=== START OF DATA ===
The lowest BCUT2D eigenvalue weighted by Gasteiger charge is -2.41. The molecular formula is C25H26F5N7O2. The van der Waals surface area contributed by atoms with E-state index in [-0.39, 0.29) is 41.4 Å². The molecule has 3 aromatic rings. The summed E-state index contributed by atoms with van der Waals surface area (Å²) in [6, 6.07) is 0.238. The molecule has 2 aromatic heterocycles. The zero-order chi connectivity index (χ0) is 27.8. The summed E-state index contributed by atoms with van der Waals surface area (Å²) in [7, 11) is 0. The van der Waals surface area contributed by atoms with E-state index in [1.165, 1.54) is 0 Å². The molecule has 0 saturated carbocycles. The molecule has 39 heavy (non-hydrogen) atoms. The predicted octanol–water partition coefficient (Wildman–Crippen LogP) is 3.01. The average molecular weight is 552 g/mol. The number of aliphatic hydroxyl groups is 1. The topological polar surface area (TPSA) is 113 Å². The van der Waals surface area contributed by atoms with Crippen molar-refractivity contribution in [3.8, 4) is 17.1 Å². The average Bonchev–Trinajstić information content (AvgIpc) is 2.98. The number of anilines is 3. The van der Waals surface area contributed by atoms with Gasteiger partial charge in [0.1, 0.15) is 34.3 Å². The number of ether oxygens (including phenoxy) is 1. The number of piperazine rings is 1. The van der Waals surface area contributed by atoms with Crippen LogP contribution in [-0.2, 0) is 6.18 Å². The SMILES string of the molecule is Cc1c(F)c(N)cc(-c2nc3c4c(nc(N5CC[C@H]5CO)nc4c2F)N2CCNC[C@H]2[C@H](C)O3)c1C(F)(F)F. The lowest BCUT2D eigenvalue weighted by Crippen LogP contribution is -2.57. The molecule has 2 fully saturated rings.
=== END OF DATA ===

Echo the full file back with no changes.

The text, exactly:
The lowest BCUT2D eigenvalue weighted by Gasteiger charge is -2.41. The molecular formula is C25H26F5N7O2. The van der Waals surface area contributed by atoms with E-state index in [-0.39, 0.29) is 41.4 Å². The molecule has 3 aromatic rings. The summed E-state index contributed by atoms with van der Waals surface area (Å²) in [6, 6.07) is 0.238. The molecule has 2 aromatic heterocycles. The zero-order chi connectivity index (χ0) is 27.8. The summed E-state index contributed by atoms with van der Waals surface area (Å²) in [7, 11) is 0. The van der Waals surface area contributed by atoms with E-state index in [1.165, 1.54) is 0 Å². The molecule has 0 saturated carbocycles. The molecule has 39 heavy (non-hydrogen) atoms. The predicted octanol–water partition coefficient (Wildman–Crippen LogP) is 3.01. The average molecular weight is 552 g/mol. The number of aliphatic hydroxyl groups is 1. The topological polar surface area (TPSA) is 113 Å². The van der Waals surface area contributed by atoms with Crippen molar-refractivity contribution in [3.8, 4) is 17.1 Å². The average Bonchev–Trinajstić information content (AvgIpc) is 2.98. The number of anilines is 3. The van der Waals surface area contributed by atoms with Gasteiger partial charge in [0.1, 0.15) is 34.3 Å². The number of ether oxygens (including phenoxy) is 1. The number of piperazine rings is 1. The van der Waals surface area contributed by atoms with Crippen LogP contribution in [-0.2, 0) is 6.18 Å². The SMILES string of the molecule is Cc1c(F)c(N)cc(-c2nc3c4c(nc(N5CC[C@H]5CO)nc4c2F)N2CCNC[C@H]2[C@H](C)O3)c1C(F)(F)F. The lowest BCUT2D eigenvalue weighted by Crippen LogP contribution is -2.57. The molecule has 2 fully saturated rings.